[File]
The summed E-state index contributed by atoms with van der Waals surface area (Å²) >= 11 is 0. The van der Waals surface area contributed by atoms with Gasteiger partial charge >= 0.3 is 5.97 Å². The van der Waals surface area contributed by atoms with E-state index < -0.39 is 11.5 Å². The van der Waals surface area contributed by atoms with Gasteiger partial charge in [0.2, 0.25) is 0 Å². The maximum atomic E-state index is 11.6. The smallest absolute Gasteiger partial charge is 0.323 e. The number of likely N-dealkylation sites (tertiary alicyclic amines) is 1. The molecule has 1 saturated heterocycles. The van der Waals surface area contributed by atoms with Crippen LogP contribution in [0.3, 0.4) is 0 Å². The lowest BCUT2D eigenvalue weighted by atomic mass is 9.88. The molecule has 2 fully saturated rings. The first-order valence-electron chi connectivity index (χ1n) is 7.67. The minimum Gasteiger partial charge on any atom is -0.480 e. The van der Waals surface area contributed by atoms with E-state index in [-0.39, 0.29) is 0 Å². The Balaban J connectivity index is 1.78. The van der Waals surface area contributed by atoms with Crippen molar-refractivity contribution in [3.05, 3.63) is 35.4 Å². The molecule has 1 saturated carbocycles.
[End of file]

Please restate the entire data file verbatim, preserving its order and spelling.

The summed E-state index contributed by atoms with van der Waals surface area (Å²) >= 11 is 0. The van der Waals surface area contributed by atoms with Gasteiger partial charge >= 0.3 is 5.97 Å². The van der Waals surface area contributed by atoms with E-state index < -0.39 is 11.5 Å². The van der Waals surface area contributed by atoms with Gasteiger partial charge in [0.2, 0.25) is 0 Å². The maximum atomic E-state index is 11.6. The smallest absolute Gasteiger partial charge is 0.323 e. The number of likely N-dealkylation sites (tertiary alicyclic amines) is 1. The molecule has 1 saturated heterocycles. The van der Waals surface area contributed by atoms with Crippen LogP contribution in [0.3, 0.4) is 0 Å². The lowest BCUT2D eigenvalue weighted by atomic mass is 9.88. The molecule has 2 fully saturated rings. The first-order valence-electron chi connectivity index (χ1n) is 7.67. The minimum Gasteiger partial charge on any atom is -0.480 e. The van der Waals surface area contributed by atoms with E-state index in [-0.39, 0.29) is 0 Å². The Balaban J connectivity index is 1.78. The van der Waals surface area contributed by atoms with Crippen molar-refractivity contribution in [3.05, 3.63) is 35.4 Å². The molecule has 1 saturated carbocycles.